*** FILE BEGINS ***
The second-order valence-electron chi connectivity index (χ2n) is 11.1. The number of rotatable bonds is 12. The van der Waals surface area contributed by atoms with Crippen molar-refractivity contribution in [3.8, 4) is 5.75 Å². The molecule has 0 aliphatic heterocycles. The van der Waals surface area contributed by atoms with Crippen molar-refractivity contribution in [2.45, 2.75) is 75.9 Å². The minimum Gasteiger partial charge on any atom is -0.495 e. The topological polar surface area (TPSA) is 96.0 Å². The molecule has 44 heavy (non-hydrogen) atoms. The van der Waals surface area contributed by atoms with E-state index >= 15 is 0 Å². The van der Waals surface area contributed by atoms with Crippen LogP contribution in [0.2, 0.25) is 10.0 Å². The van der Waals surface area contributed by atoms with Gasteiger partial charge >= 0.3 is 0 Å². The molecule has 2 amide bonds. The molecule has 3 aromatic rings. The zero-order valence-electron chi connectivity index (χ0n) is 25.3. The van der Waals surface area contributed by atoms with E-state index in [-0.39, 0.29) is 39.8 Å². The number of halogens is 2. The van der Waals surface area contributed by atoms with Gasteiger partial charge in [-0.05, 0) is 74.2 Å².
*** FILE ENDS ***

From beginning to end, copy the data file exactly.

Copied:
The second-order valence-electron chi connectivity index (χ2n) is 11.1. The number of rotatable bonds is 12. The van der Waals surface area contributed by atoms with Crippen molar-refractivity contribution in [3.8, 4) is 5.75 Å². The molecule has 0 aliphatic heterocycles. The van der Waals surface area contributed by atoms with Crippen molar-refractivity contribution in [2.45, 2.75) is 75.9 Å². The minimum Gasteiger partial charge on any atom is -0.495 e. The topological polar surface area (TPSA) is 96.0 Å². The molecule has 44 heavy (non-hydrogen) atoms. The van der Waals surface area contributed by atoms with E-state index >= 15 is 0 Å². The van der Waals surface area contributed by atoms with Crippen LogP contribution in [0.2, 0.25) is 10.0 Å². The van der Waals surface area contributed by atoms with Gasteiger partial charge >= 0.3 is 0 Å². The molecule has 2 amide bonds. The molecule has 3 aromatic rings. The zero-order valence-electron chi connectivity index (χ0n) is 25.3. The van der Waals surface area contributed by atoms with E-state index in [-0.39, 0.29) is 39.8 Å². The number of halogens is 2. The van der Waals surface area contributed by atoms with Gasteiger partial charge in [-0.05, 0) is 74.2 Å².